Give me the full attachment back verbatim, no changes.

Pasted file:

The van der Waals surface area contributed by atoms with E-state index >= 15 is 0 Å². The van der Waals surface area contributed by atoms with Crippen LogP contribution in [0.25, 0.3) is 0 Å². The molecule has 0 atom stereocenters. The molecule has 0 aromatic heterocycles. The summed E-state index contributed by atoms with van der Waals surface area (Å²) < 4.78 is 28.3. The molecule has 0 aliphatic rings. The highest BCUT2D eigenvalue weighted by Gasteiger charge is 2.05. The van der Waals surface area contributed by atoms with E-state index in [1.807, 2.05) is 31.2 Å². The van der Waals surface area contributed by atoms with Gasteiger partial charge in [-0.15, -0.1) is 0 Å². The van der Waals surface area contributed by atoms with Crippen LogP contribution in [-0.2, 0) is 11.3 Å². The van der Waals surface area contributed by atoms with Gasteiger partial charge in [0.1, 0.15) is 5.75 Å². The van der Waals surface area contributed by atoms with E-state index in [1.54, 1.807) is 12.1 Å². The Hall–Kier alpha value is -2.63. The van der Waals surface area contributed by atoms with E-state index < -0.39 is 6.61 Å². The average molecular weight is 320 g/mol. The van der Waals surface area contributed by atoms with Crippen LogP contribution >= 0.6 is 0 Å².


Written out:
The van der Waals surface area contributed by atoms with E-state index >= 15 is 0 Å². The van der Waals surface area contributed by atoms with Crippen LogP contribution in [0.25, 0.3) is 0 Å². The molecule has 0 atom stereocenters. The molecule has 0 aromatic heterocycles. The summed E-state index contributed by atoms with van der Waals surface area (Å²) < 4.78 is 28.3. The molecule has 0 aliphatic rings. The highest BCUT2D eigenvalue weighted by Gasteiger charge is 2.05. The van der Waals surface area contributed by atoms with E-state index in [1.807, 2.05) is 31.2 Å². The van der Waals surface area contributed by atoms with Gasteiger partial charge in [-0.15, -0.1) is 0 Å². The van der Waals surface area contributed by atoms with Crippen LogP contribution in [-0.2, 0) is 11.3 Å². The van der Waals surface area contributed by atoms with Gasteiger partial charge in [0.1, 0.15) is 5.75 Å². The van der Waals surface area contributed by atoms with E-state index in [1.54, 1.807) is 12.1 Å². The Hall–Kier alpha value is -2.63. The van der Waals surface area contributed by atoms with E-state index < -0.39 is 6.61 Å². The average molecular weight is 320 g/mol. The van der Waals surface area contributed by atoms with Crippen LogP contribution >= 0.6 is 0 Å².